Biz Bulletin: Picking the right consultant key for business success

Biz Bulletin: Picking the right consultant key for business success

July 20th, 2012 by Jim Winsett in Business Diary

Q: I have been considering hiring a consultant to help with some projects for my business. Does the BBB have any tips on hiring a consultant?

A. More businesses are hiring consultants and contractors to fill vacant positions or to perform specific tasks within their business or company. Often times, some of them are never actually present in the office but spend the majority of their time working remotely. Better Business Bureau is advising businesses that are looking to grow their workforce, whether through remote consultants or in-house contractors, to consider a few simple tips to finding the consultant who is right for the business's needs.

You want to ensure that you do not waste your business's resources on a contractor who does not live up to your expectations.

BBB suggests the following tips to help find consultants who are right for your business:

1) The key to picking the right consultant is to be certain that your company needs one. Take the time to lay out the specifics of the problem you face, the exact objective you want to accomplish, and a time frame for doing so. Consider whether your immediate "problem" is a symptom of a larger issue or simply due to a lack of internal manpower. By carefully thinking things through, you may discover that you do not need an outsider to identify the true problem. Maybe one of your employees has the ability and the desire to do the job.

2) Ask around. Your business network is a great place to start. Check websites like LinkedIn to find people you may know. Ask people you trust for referrals to qualified consulting firms or sole practitioners. Contact each referral with a brief letter, e-mail or phone call describing the project, your industry conditions and your management style.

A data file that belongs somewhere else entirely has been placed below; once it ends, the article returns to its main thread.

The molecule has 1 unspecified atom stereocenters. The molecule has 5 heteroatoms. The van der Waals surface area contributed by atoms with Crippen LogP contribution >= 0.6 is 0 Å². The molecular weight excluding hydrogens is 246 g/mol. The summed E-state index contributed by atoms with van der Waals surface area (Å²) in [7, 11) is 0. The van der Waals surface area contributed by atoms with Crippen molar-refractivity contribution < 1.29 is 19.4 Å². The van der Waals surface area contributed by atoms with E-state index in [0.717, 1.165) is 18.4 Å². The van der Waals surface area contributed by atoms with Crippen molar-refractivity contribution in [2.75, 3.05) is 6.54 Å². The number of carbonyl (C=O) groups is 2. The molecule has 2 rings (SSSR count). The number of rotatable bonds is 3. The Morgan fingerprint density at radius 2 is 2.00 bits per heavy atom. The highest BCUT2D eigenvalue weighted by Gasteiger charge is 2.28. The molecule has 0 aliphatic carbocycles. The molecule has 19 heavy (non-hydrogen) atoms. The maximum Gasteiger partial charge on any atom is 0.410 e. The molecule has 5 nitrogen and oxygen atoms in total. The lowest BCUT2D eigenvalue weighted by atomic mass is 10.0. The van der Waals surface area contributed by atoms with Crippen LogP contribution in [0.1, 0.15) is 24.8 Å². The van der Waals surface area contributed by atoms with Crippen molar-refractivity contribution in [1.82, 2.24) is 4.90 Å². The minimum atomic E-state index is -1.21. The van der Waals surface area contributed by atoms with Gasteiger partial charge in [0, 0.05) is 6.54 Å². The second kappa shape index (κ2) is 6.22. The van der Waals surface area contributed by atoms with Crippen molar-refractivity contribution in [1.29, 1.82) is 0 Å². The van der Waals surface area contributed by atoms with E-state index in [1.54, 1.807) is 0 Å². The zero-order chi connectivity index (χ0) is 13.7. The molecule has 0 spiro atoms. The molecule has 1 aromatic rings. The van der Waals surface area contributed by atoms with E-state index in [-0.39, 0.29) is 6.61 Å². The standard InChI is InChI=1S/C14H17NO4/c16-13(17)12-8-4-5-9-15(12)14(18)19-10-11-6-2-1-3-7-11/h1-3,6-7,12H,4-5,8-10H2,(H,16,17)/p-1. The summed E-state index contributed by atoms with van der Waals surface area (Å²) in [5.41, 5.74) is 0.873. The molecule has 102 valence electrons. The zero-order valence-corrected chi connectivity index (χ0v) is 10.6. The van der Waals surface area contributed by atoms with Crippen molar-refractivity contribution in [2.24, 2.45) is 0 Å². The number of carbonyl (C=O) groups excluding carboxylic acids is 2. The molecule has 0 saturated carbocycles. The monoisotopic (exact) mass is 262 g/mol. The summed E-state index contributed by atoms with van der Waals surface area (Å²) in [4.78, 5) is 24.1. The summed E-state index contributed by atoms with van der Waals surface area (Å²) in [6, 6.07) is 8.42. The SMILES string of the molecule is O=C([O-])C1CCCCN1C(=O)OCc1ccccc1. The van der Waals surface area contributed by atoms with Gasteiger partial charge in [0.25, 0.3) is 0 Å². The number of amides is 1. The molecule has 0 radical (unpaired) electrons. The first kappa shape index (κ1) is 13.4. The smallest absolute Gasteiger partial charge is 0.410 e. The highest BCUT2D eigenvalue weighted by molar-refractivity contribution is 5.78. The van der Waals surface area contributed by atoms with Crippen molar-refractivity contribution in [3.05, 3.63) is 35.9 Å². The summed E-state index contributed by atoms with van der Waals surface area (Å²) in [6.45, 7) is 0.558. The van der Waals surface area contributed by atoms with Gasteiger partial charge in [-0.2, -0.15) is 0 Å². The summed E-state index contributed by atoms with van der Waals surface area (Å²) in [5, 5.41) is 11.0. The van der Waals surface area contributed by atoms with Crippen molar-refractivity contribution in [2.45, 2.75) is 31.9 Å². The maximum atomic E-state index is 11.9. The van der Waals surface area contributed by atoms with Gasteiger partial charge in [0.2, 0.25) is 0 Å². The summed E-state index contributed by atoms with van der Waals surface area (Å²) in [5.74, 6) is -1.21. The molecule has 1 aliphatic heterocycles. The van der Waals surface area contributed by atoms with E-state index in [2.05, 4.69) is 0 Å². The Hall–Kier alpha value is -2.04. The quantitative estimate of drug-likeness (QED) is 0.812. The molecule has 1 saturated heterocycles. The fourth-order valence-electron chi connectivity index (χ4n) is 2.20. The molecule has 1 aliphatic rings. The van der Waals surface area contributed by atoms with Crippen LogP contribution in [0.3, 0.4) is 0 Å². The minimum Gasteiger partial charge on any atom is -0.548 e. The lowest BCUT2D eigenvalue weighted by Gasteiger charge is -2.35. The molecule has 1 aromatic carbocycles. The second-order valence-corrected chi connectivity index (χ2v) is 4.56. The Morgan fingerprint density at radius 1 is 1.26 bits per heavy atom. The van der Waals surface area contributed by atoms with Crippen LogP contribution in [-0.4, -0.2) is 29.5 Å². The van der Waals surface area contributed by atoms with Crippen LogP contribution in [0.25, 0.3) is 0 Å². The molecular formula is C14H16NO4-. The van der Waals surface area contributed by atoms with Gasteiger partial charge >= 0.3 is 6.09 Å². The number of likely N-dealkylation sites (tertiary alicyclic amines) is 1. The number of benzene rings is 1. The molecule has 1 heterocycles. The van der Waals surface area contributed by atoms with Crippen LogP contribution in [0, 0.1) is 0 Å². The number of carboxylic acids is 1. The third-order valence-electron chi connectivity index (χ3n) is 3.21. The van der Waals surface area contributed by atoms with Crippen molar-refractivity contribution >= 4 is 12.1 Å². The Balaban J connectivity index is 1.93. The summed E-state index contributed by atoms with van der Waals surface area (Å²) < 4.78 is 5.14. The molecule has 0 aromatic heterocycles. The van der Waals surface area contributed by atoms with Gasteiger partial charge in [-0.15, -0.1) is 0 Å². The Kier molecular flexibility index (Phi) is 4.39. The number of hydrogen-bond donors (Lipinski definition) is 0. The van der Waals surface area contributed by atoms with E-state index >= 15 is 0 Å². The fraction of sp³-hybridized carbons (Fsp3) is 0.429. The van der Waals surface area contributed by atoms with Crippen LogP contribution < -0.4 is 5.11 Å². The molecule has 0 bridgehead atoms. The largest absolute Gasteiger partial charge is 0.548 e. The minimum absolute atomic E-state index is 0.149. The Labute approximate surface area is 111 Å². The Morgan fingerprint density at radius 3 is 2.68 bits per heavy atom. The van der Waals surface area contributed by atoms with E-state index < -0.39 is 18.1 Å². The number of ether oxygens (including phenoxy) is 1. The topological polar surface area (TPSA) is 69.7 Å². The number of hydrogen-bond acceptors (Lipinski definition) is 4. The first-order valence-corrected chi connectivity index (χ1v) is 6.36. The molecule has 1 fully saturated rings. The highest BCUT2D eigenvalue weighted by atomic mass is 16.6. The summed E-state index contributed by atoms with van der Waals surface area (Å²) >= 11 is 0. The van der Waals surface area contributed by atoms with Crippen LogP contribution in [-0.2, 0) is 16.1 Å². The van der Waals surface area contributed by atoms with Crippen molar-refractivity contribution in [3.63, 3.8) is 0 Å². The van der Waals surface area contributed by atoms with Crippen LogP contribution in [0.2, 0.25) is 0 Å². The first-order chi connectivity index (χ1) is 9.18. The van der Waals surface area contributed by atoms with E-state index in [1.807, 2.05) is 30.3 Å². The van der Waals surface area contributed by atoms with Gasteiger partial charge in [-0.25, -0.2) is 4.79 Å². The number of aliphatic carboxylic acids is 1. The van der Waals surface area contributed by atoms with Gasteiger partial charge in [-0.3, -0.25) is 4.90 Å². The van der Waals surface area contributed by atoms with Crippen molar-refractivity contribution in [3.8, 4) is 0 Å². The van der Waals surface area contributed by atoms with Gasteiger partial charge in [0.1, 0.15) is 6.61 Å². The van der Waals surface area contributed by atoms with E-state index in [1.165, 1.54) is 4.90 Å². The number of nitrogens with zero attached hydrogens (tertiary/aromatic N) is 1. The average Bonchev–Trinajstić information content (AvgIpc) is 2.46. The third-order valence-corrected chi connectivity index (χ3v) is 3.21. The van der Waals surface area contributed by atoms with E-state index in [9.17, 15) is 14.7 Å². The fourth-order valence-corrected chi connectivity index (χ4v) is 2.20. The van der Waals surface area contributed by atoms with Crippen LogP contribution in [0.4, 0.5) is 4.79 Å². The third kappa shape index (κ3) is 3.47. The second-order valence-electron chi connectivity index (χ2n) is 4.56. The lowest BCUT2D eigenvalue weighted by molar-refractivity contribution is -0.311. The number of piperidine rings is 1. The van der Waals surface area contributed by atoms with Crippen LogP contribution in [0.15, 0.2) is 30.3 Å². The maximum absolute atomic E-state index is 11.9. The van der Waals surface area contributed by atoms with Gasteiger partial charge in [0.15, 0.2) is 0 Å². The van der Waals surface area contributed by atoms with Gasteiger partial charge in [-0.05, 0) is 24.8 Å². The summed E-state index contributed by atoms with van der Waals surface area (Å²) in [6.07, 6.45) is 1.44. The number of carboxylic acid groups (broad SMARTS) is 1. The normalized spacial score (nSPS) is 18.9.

3) Schedule an introductory meeting with three or more of your best prospects. This will allow you the opportunity, by asking pointed questions, to verify that the consultant has experience with the specific problem or project, and your industry.

4) Check references thoroughly. Reputable consultants should be able to provide references readily, while would-be-consultants will have few, if any, to offer. Also check to see if the consultant is accredited by a national association. Some associations do extensive background checks and usually their members must be in business for at least five years. They may also hold members to professional codes of conduct.

5) Get a written proposal. Reliable consultants will provide a written, detailed proposal before the contract is signed. Without specifics you could end up losing valuable time and money.

6) Clearly spell out all fees. Consultants can charge a fixed fee, an hourly rate or a monthly retainer. Hourly rates could raise your costs substantially, so ask the consultant to put a ceiling on the job to cap your expenses...and make sure the consultant knows who is authorized to assign them additional tasks that are not spelled out in the contract. Also beware of the consultant who asks for all of the money up-front. Depending upon the industry, it can be customary to pay as much as one-third in advance, with the rest due on specific dates, defined milestones, or upon completion of the project.

7) Keep good records. For each consultant you hire, establish a file, which should contain the consultant's contract, invoices, copies of 1099 forms and any other information that shows the worker is operating an independent business. This may include the consultant's business card and stationery. This is important to establish that the consultant is not working as an employee and that you are not required to deduct payroll taxes, pay a portion of Social Security, etc. This is especially important if the consultant ever works on-site at your facility.

Consultants can be a great addition to your team and can really help you when your internal resources are stretched. Hire contractors as carefully and selectively as you would permanent employees.

Get answers to your questions each Friday from Jim Winsett, president and CEO of the Better Business Bureau Inc., which serves Southeast Tennessee and Northwest Georgia. Submit questions to his attention by writing to Business Editor Dave Flessner, Chattanooga Times Free Press, P.O. Box 1447, Chattanooga, TN, 37401-1447, or by e-mailing him at dflessner@